Friday, March 11, 2011

Had Enough Therapy?

From Stuart Schneiderman's very interesting blog comes this beauty:

"Ferguson has written a new book, called Civilization, to be published next week, about what made the West great. I would humbly recommend that getting in touch with the sources of our greatness will serve us better than worrying about our decline.

Ferguson wrote: “For 500 years the West patented six killer applications that set it apart. The first to download them was Japan. Over the last century, one Asian country after another has downloaded these killer apps — competition, modern science, the rule of law and private property rights, modern medicine, the consumer society and the work ethic. Those six things are the secret sauce of Western civilization.”

I consider it metaphorically infelicitous to go from killer apps to secret sauce, but Ferguson is otherwise correct."
Full worth-reading essay is here.
I am interested in reading why Niall Ferguson thinks that modern medicine, a work ethic, and a consumer society belong only to the West as "killer apps."  I'm pretty sure that people all over the world work hard.  It has to be something other than hard work that sets us apart.  I do think he is dead on with the rule of law and private property rights.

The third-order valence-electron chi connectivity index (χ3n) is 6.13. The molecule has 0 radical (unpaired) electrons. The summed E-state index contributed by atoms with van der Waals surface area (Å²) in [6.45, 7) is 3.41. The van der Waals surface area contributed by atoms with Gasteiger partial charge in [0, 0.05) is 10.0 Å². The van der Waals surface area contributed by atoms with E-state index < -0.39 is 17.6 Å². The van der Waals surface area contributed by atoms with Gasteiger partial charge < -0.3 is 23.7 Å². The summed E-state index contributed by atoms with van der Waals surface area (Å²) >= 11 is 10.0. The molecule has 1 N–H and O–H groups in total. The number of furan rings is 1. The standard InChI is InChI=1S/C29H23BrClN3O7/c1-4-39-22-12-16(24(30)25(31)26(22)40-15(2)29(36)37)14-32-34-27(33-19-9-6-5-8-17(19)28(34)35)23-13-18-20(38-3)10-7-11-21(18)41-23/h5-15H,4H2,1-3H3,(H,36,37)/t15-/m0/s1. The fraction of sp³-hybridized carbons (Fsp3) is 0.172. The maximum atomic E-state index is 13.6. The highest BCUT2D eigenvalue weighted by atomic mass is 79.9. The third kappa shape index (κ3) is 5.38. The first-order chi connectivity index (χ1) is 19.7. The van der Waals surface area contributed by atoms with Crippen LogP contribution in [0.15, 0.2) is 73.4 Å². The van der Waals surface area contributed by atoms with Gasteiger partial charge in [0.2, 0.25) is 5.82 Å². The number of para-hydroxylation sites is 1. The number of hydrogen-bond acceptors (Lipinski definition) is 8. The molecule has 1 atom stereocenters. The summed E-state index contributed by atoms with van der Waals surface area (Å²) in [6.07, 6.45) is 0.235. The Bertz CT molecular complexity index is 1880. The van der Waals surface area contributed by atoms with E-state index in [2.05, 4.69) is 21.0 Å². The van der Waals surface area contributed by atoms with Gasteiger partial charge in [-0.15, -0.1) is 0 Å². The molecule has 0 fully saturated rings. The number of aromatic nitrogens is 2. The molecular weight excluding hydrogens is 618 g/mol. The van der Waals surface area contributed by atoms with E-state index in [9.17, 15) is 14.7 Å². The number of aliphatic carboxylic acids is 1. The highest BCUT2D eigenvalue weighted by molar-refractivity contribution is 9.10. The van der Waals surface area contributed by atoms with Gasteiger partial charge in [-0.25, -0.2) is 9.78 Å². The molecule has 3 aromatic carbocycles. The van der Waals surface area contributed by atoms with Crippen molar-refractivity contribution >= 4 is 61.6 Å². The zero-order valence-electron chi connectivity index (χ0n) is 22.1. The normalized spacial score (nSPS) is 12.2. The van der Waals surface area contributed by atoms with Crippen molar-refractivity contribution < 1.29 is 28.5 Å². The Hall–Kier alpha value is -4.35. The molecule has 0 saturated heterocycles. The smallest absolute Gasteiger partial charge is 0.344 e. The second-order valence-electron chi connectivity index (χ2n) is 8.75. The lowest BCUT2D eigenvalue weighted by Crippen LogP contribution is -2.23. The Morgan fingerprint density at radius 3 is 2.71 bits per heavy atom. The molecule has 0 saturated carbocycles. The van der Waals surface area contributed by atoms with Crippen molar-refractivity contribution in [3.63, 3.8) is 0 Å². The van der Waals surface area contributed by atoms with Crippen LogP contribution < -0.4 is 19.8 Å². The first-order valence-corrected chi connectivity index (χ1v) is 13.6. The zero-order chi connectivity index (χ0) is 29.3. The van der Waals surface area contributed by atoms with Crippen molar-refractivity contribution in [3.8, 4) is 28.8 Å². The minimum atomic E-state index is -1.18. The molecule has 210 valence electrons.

A number of years ago I stumbled upon two influential books written by Hernando de Soto, The Mystery of Capital and The Other Path.   Much of de Soto's work has been to unscramble the confusion about capitalism and why it worked so well in North America and not so well elsewhere.  A quote, "The goal of formal property is to put capital in the hands of the whole nation."  A second quote, "This capacity of property to represent aspects of assets in forms that allow us to recombine them so as to make them even more useful is the mainspring of economic growth, since growth is all about obtaining high-valued outputs from low-valued inputs."   In de Soto's view, it is the lack of "formal property" that holds much of the "third world" back economically.

I suspect that much of the relative economic strength of the United States has its roots in the combination of our legal/contract law system and our tradition of the primacy of individual property rights (which encompasses far more than just real estate).   Looking forward to reading Ferguson's new book.

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